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Abraham's pocket globe

New Terrestrial Globe.
ABRAHAM, Jacob [after] LANE, Nicholas
J. Abraham,
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Globe, 12 hand-coloured engraved paper gores, clipped at 70 degrees latitude, with two polar calottes, over a papier mâché and plaster sphere, paste-over imprint to cartouche, varnished, housed in original shagreen over paste-board clamshell case, with hooks and eyes, lined with two sets of 12 hand-coloured engraved celestial gores. Diameter: 75mm (3 inches).


The present globe is the work of Nicholas Lane (fl.1775-1783) whose business was particularly associated with pocket globes. Little is known about Lane's output, but Dekker suggests that his three inch globes were produced from the earlier works of Ferguson and Dudley Adams. When Dudley went bankrupt in about 1810s, the copper plates appear to have come into the hands of the Lane firm, where the old cartouche was completely erased in favour of a new circular one. However, the name of the engraver, J. Mynde, was kept just below the cartouche. Later on, after 1820, Lane would erase Mynde's name from the plates.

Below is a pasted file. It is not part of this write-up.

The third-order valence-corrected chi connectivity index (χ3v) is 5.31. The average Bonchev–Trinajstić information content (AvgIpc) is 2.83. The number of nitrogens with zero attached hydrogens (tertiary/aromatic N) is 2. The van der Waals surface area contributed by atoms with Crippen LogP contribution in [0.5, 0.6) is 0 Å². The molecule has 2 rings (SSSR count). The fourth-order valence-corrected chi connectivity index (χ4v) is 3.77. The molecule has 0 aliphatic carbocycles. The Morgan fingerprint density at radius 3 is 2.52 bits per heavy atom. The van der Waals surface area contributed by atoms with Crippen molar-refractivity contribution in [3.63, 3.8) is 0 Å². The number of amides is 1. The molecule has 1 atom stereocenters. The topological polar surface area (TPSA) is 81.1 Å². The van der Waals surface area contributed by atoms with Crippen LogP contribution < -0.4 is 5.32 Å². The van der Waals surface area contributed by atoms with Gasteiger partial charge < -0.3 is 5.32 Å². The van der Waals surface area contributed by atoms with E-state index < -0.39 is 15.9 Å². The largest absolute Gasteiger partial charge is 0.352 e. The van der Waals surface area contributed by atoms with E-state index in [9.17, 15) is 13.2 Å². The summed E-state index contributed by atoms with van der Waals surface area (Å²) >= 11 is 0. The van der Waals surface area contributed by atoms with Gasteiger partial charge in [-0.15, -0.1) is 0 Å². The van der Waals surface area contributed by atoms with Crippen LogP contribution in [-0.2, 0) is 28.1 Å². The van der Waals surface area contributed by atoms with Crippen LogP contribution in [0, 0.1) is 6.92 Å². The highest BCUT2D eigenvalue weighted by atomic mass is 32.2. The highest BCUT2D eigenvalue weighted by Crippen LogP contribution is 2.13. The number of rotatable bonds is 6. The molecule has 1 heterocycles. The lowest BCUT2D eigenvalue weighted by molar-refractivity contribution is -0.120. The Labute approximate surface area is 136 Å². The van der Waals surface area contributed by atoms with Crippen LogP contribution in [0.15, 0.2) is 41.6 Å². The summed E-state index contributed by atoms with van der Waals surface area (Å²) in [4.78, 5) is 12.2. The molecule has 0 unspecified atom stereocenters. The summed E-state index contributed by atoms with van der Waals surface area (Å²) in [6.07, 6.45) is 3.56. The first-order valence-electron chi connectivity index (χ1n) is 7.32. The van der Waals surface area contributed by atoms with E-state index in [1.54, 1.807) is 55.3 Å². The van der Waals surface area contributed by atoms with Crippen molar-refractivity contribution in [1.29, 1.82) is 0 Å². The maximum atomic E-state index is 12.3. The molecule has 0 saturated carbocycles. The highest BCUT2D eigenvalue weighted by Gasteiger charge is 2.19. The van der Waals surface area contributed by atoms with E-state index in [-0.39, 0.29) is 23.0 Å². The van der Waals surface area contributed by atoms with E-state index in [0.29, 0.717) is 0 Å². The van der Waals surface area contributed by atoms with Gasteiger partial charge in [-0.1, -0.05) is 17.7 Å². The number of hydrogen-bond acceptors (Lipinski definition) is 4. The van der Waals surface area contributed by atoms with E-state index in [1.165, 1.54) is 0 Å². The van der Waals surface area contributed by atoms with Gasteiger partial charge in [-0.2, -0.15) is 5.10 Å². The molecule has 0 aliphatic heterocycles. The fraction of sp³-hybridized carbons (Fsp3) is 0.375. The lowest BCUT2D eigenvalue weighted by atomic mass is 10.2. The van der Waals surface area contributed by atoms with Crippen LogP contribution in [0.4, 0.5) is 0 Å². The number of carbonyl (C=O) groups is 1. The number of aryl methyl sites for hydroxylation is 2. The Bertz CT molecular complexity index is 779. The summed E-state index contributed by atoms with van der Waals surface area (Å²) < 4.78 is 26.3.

Lane not only produced globes under his own name but also sold them wholesale, as here: a Jacob Abraham of Bath has pasted over Lane's title. Abraham was optician and mathematical instrument maker to the Duke of Gloucester and the Duke of Wellington. Abraham's premises were at 7 Bartlett Street, Bath, Somerset, and at Cheltenham in Gloucestershire.

Australia is well delineated with New South Wales marked and both Botany Bay and Port Jackson noted. The Bering Straits are named. To the west coast of America California is named along with New Albion, and Nootka Sound - scene of the Nootka Crisis of 1790.

The celestial gores are taken from the Adams-Ferguson plates, but Lane has added hour angles along the equator in the southern hemisphere and a zodiacal belt along the ecliptic.